The otolaryngologists and pediatric surgeons who watched President Obama’s July 22 press conference must have been astonished to hear themselves vilified by the Health Care Reformer-in-Chief. Apparently, the bemused president believes that a pediatrician treating a child’s bad sore throat whips out a fee schedule, finds that he could make a lot more money by performing a tonsillectomy, and then blithely goes ahead with the gratuitous surgery. Never mind that based on medical necessity, the pediatrician might refer the young patient to an otolaryngologist or pediatric surgeon to remove the offending tonsils and adenoids, which usually do not magically heal themselves. Hopefully, through the necessary surgery, the pediatric patient would have breathing return to normal and avoid a life-threatening condition such as obstructive sleep apnea.
Explore this issue:October 2009
The sore throat/tonsils brouhaha illustrates the dangers of overhauling our complex and nuanced health care system without putting physicians in control of a process that could affect more than 300 million lives. Should bureaucrats-particularly the bureaucrats and politicians who promise universal coverage for everyone regardless of health status, paid for by projected savings-really be in charge of running the doctor-patient relationships rather than the only two parties who actually belong there?
Unfortunately, President Obama has not yet learned the cruel lessons of the four failed statewide plans that have tried to provide a public option based on private insurance plans without raising costs-TennCare (Tennessee), MassCare (Massachusetts), Dirigo Choice (Maine), and Keiki Care (Hawaii). All of them have suffered from the same toxic combination of wrong-headed policy and perverse incentives:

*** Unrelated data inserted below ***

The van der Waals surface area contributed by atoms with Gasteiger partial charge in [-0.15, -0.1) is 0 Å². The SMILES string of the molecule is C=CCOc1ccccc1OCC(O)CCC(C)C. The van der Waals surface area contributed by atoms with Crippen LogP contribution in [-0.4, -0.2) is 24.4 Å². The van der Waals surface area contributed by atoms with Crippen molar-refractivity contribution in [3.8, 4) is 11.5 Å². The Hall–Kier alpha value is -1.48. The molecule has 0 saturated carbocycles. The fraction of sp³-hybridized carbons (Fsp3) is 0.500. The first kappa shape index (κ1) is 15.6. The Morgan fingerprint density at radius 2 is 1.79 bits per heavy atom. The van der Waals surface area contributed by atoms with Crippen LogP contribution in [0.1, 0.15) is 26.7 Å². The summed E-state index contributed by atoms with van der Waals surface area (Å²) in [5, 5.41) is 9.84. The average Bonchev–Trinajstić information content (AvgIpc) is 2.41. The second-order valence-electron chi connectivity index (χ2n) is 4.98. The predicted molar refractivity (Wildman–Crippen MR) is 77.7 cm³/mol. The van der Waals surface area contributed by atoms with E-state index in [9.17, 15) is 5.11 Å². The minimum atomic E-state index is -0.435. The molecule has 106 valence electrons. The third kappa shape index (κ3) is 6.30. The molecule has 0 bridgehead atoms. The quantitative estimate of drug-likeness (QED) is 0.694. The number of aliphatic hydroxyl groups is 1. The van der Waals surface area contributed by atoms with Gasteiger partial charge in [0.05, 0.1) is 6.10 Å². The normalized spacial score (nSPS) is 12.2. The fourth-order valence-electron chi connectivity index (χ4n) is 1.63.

–Garrison Bliss, MD
- Costs always far exceed budget projections-because giving more people access to health care means they will use it.
- Consumers are smart. When health insurance premiums are heavily subsidized, they figure out that paying their premiums for a short period of time, getting all their medical needs attended to, and then not paying the premiums makes economic sense.
- Consumers have figured out that having a penalty assessed on their taxes, like Massachusetts’ $800 penalty for not having insurance, is a lot cheaper than paying premiums once your medical needs have been taken care of.
- Consumers and their employers leave private plans in droves when a cheaper public option appears. Hawaii’s well-meaning governor Linda Lingle pulled the plug on Keiki Care, her state’s universal insurance plan for children, after only seven months. It didn’t take long for employers to realize that when parents dropped their expensive private insurance and piled into the subsidized public plan, Keiki Care’s cost ballooned. It was not intended to cover middle-class families with private insurance, but when employers saw the loophole, they took advantage of shifting their costs to the state.
- As costs of public plans escalate and anticipated savings never materialize, politicians have little choice but to shift the ballooning costs to hospitals and doctors by lowering their reimbursements.
- Physicians refuse or become overwhelmed with prospective patients with newly minted health insurance policies they were forced to buy. Those patients then find themselves without a doctor who will take them on.